by Graham Veale
To begin, we must be entirely clear on what the case for the Resurrection is not. No one is arguing that some historically reliable documents report a resurrection, and that we should therefore believe that a resurrection occurred. Rather, the historical method is used to establish certain facts, and a miracle is inferred as the best explanation of those facts. In this article we focus on three:
(1) Jesus’ closest followers believed that they had seen Jesus alive after the Crucifixion; (2) these same witnesses believed that Jesus had been resurrected; and (3) the first Christians confirmed that Jesus’ tomb was empty.
Some explanation of these facts is sought; and it seems that the only adequate explanation is that God raised Jesus from the dead.
Some sceptics, like the philosopher Michael Martin, make great play of the fact that the Gospels were written some thirty to fifty years after the events that they describe. Furthermore, the Gospels were not written by the primary witnesses themselves – Mary of Magdala, the other women at the tomb, Thomas, Clopas or Peter.. If Christians argue that the apostles John and Matthew are responsible for the Gospels that bear their names, the sceptic merely points out that this is highly controversial. The argument is that the Gospels are secondary and not primary sources. Therefore, we should not count the evidence from the Gospels when considering the resurrection.
Historians, on this view, should just go through primary sources, stroke out what seems unreliable and what is left is history. This is ill-informed nonsense. The sceptic is advocating what Roger Collingwood called a “scissors and paste” approach to history; an approach that historians reject. Philosopher of history Mark Day makes this clear:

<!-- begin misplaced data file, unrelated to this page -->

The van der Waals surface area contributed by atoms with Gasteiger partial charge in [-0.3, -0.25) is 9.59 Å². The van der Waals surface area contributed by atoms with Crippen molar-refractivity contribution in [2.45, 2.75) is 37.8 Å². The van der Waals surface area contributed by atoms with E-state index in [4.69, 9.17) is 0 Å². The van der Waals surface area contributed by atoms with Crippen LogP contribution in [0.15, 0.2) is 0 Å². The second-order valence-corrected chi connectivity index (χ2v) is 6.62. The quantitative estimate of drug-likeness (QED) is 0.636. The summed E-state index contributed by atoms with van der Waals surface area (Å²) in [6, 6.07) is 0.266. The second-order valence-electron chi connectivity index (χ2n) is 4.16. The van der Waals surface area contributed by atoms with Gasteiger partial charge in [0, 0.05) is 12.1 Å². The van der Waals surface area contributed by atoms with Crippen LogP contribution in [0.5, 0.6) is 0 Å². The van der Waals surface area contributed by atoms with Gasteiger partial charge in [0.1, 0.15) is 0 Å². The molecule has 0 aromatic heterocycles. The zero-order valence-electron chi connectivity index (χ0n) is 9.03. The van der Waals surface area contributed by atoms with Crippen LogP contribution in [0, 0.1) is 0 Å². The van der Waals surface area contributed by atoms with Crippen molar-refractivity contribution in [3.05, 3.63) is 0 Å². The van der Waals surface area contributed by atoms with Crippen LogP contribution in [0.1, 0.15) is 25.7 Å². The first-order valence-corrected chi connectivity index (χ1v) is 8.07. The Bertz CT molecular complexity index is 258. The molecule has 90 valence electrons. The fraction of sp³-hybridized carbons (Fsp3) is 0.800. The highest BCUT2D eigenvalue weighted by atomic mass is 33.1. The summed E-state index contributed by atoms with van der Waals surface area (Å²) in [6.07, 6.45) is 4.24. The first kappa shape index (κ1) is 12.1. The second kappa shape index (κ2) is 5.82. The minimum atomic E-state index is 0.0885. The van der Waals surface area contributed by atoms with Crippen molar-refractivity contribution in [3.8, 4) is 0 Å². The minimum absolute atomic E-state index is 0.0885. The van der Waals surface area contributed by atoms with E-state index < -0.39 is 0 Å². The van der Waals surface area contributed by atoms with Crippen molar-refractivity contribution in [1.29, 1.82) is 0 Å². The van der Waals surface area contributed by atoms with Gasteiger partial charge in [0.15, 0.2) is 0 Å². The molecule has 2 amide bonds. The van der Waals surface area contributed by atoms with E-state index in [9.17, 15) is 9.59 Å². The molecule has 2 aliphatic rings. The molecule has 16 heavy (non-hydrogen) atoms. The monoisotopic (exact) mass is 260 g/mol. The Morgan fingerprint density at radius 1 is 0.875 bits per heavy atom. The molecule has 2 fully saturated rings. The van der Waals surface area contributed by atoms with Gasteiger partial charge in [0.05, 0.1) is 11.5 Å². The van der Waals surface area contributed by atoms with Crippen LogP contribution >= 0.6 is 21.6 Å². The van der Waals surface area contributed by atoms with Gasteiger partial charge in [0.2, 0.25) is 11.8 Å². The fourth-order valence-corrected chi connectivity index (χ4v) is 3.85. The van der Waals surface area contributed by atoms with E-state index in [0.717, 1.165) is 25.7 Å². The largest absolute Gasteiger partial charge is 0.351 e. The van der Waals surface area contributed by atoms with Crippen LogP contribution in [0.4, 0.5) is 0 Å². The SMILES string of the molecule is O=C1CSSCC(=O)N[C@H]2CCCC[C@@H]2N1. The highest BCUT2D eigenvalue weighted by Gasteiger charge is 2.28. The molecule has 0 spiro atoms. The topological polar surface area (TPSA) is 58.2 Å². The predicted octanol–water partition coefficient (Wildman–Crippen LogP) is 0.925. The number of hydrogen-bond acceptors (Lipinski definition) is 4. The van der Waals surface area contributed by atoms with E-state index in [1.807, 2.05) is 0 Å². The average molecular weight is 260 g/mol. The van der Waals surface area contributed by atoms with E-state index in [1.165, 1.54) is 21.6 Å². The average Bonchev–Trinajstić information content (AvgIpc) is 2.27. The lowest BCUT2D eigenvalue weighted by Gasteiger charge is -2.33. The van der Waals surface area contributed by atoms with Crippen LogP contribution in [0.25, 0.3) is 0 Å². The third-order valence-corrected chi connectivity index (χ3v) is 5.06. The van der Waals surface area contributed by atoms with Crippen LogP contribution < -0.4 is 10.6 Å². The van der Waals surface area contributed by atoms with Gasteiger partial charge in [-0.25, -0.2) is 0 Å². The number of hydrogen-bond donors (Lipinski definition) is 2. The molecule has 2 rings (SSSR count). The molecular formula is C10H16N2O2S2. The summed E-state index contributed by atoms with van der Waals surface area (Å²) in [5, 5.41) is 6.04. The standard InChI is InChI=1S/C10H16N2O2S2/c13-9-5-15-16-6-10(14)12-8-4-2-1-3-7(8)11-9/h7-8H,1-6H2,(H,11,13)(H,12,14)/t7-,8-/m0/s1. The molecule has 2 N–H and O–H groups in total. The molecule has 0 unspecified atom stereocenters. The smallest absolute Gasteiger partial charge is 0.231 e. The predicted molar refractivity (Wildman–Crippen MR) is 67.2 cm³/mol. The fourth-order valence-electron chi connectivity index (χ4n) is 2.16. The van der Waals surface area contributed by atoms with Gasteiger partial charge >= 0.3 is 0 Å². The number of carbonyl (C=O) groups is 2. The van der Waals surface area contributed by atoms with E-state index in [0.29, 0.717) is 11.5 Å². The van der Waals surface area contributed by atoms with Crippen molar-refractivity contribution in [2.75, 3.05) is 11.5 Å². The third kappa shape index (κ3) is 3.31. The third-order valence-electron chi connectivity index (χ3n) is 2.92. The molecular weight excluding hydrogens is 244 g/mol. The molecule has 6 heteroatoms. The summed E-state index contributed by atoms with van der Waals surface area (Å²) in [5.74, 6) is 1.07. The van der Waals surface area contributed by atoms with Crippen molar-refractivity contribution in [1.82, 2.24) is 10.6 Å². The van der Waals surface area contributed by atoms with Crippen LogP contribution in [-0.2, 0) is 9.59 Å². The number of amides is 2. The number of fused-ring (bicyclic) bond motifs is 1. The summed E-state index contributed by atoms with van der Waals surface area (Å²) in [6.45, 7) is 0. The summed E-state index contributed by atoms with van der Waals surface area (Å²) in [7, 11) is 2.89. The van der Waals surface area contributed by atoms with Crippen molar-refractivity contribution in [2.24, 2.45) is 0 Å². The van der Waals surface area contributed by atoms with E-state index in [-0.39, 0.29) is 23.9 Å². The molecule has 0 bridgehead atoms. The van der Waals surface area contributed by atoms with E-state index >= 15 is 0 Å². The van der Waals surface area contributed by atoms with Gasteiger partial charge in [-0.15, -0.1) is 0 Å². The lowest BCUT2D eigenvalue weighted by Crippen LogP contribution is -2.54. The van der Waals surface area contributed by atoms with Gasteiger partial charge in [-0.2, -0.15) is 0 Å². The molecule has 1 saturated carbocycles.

The key to critical history is not so much that one excludes testimony, as that one reasons from the evidence to produced statements about the past that are in addition to anything testified. The historian includes in their account passages which cannot be found in any source.
Historian John Tosh explains what differentiates history from source criticism.
…the procedure is rather to amass as many pieces of evidence as possible from a wide range of sources – preferably from all the sources that have a bearing on the problem in hand. In this way inaccuracies and distortions of particular sources are more likely to be revealed, and the inferences drawn by the historian can be corroborated.
If we were to follow the sceptic’s methodology, most of ancient history would find its way to the wastepaper basket. Luke Pitcher points out ancient historians did not use modern scholarly apparatus like footnotes. We often do not know the exact source that an Ancient Historian like Arrian or Thucydides is using to reconstruct the past. Pitcher calls this the “action of the swan”.
Modern writers of history …usually let the reader see the processes by which their narrative of events progesses. Ancient historians often do not. Like a swan, the narrative of the work of ancient history glides ever forwards. But the processes which sustain its momentum remain submerged and invisible.
However, while we must read ancient history critically, Pitcher reminds us that ancient historians had access to good sources. Arrian, who wrote his history of Alexander the Great’s campaigns (The Anabasis) centuries after the great man’s death, relied on the works eyewitnesses like Aristobulus and Ptolemy. Tacitus could rely on sources like the Acta Senata when writing about events that occurred long before his birth. Perhaps the Gospels were written 30 years after the events that they describe. This misses the point. We need to ask if the Gospel writers accessed earlier material; and the presence of memorable oral traditions, anachronisms, embarrassing material, and a general verisimilitude suggests that they had.
As it happens, we do have the eyewitness testimony of at least one person – the Apostle Paul. When we read what Paul actually says we can see that his testimony provides important evidence for the resurrection. But, frankly, this skeptical demand for a note signed by an eyewitness is more than a little puzzling…
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